Confronting Your Accuser
‘It is not the custom of the Romans to deliver any man to destruction before the accused meets the accusers face to face, and has opportunity to answer for himself concerning the charge against him.’ (Acts 25:16)
Felix, the procurator of Judea 52-60 AD, like his earlier predecessor Pontius Pilate, was known for his cruelty and licentiousness. Even so, in prosecuting Paul he was unwilling to break fundamental principles of Roman law (though he may have also been waiting for a bribe: see Acts 24:26).
The right to confront your accuser is enshrined as well in the Sixth Amendment of the US Constitution.
In all criminal prosecutions, the accused shall enjoy the right to a speedy and public trial, by an impartial jury of the State and district wherein the crime shall have been committed… and to be informed of the nature and cause of the accusation; to be confronted with the witnesses against him; to have compulsory process for obtaining witnesses in his favor, and to have the Assistance of Counsel for his defense.
This constitutional right was especially important in an age that was easy prey to Inquisition-style procedures that left the accused in the dark with anonymous denunciations and closed-door trials.
The same principle holds true in canon law concerning church courts. True, there are many key differences between church courts and criminal courts. And for both there is a long history of interpretation and practice that complicates the apparent simplicity of this rule. For example, the accuser in criminal trials is the State, not the alleged victim. Similarly, the accuser in church courts may be someone appointed to present the case on behalf of the bishop or alleged victim. The State and the Church have the obligation to protect victims and potential victims from crimes or abuse. But the basic principle remains, that the accused must be treated fairly and have the full right to know the charges and evidence and to defend themselves vigorously.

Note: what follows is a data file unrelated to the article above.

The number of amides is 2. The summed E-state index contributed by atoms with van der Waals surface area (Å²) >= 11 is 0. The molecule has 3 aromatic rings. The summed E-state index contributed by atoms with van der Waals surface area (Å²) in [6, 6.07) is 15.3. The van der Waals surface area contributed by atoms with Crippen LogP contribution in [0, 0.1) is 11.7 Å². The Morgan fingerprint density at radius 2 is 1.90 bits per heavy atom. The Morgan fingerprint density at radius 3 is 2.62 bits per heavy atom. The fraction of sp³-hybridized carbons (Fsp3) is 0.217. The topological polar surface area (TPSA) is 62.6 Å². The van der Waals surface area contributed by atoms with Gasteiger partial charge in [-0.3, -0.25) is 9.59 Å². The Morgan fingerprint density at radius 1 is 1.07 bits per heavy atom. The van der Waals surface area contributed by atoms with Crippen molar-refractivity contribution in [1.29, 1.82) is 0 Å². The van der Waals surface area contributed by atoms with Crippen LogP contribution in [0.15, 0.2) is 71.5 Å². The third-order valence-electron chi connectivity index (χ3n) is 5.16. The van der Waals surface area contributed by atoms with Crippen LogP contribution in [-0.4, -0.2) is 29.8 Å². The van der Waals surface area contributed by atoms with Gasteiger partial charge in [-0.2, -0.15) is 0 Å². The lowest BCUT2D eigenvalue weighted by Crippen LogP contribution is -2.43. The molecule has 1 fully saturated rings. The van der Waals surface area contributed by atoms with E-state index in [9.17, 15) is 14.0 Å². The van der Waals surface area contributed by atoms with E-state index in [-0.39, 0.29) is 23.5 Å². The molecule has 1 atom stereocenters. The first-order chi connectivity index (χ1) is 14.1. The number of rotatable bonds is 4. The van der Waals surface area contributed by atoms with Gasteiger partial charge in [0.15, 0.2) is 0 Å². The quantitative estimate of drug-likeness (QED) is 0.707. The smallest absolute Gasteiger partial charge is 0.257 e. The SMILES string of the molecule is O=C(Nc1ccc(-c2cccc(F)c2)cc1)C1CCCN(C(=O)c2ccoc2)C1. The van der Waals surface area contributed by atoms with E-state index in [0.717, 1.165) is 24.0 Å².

I’m in Ottawa for the next few days, through Pentecost and the Day of the Holy Spirit. I had a beautiful drive up yesterday with my wife through the Adirondack mountains. On the way up I stopped at Saint Vladimir’s Seminary to see Father Sergius Halvorsen in connection with the Doctor of Ministry program he is heading up. Together with other DMin faculty (via teleconference) we met with two theology professors (from the Aquinas Institute in St. Louis and United Theological Seminary in Dayton) appointed by the New York State Board of Regents to review plans for the new program.
Earlier this week Archivist Alexis Liberovsky welcomed an Indian Orthodox student to the archives. Jessin Thomaskutty is in the Library Sciences Masters program at Queens College and doing research on archives in the New York City area. This week Dr. Scott Kenworthy, Associate Professor in the Department of Comparative Religion at Miami University in Oxford, Ohio is doing research in the archives on Saint Tikhon’s years in North America.
On Tuesday Father Seraphim Gisetti (Denver, CO) came to the Chancery to meet with Metropolitan Tikhon and me regarding progress toward developing the Saint Ephraim Center. This is a new pan-Orthodox center for addictions treatment and education, and is mission is “To support and strengthen the Orthodox Church through education and effective, Christ-centered addictions treatment for Orthodox clergy, other church workers and their families.” Last year Father Gisetti made a presentation to the Holy Synod and the work was warmly encouraged.